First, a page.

Symptoms of chilblains and Raynaud's
Symptoms of chilblains
The symptoms usually appear on the hands and feet and disappear within 7 to 21 days. However, it may become chronic or reoccur annually in some cases. Chilblains can affect the legs, ears, nose, and, in rare cases, thighs. They are most common in females who wear tight-fitting pants.
Among the symptoms are:
- Numbness and tingling in affected areas
- Small itchiness
- Vesicles (fluid-filled bumps) (fluid-filled bumps)
- Pustules (pus-filled pimples) (pus-filled pimples)
- Skin edema and pain
- Skin redness or a dark-bluish complexion
- Sensation of burning
- Skin that is thick and scaly
Symptoms of raynaud's
The symptoms usually manifest as brief attacks lasting a minute or two, but they can sometimes last for hours. Raynaud's symptoms are usually triggered by cold or emotional stress, including cold weather or dump weather. The condition usually affects the toes or fingers, but it can also affect the ears, nose, lips, or nipples on rare occasions. During a typical attack, symptoms usually start on a single finger or toe and progress to include more fingers and toes.
Symptoms could include:
- The affected area appears pale at first, then white, then blue.
- The affected area feels cold.
Causes of Chilblains and Raynaud's
Causes of Chilblains
According to research, chilblains are caused by the narrowing (constriction) of the small blood vessels under the skin when exposed to cold. When rewarming occurs, these blood vessels may widen, resulting in blood leakage that causes skin swelling and irritation.
Some people are predisposed to chilblains because of allergies to colds, hormonal changes, or genetic predisposition.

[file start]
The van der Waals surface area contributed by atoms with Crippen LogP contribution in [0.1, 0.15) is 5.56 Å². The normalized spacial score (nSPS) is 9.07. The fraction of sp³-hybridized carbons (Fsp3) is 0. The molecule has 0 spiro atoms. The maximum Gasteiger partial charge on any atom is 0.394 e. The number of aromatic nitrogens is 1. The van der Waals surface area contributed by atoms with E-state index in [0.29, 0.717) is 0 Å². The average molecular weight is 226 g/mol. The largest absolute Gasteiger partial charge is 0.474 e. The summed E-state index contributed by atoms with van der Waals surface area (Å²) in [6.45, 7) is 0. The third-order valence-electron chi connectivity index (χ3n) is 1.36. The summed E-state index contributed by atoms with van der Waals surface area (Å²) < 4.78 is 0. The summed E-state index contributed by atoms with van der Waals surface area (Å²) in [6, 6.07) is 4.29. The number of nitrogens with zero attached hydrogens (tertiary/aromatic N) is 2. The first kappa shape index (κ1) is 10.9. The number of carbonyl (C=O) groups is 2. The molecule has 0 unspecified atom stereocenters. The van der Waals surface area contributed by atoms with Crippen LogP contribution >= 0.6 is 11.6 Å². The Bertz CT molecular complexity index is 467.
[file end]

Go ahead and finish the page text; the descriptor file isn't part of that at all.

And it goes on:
They can affect people of any age, but they are more common in middle-aged adults and uncommon in children. Chilblains are more common in women than in men.
The following are some of the risk factors for chilblains
- Tobacco Use Poor Nutrition
- Clothing that is too small
- Farmers, mountaineers, and fishermen are examples of occupations or professions that require frequent exposure to cold, damp conditions.
Causes of Raynaud's
The following are some of the causes of secondary Raynaud's
- Such diseases include rheumatoid arthritis, blood disorders, Buerger's disease, and Sjogren's syndrome.
- Atherosclerosis (arterial hardening) (hardening of the arteries)
- Certain occupations or professions, such as those involving the use of vibrating tools, repetitive movements (such as typing or playing the piano), or chemical exposure, are prohibited (such as plastic manufacturing)
- A history of hand or foot surgery, accidents, or frostbite
- Certain medications, such as oral contraceptives, beta-blockers, migraine medications (containing ergotamine), cold or allergy medications, and some cancer medications
- Cold exposure on multiple occasions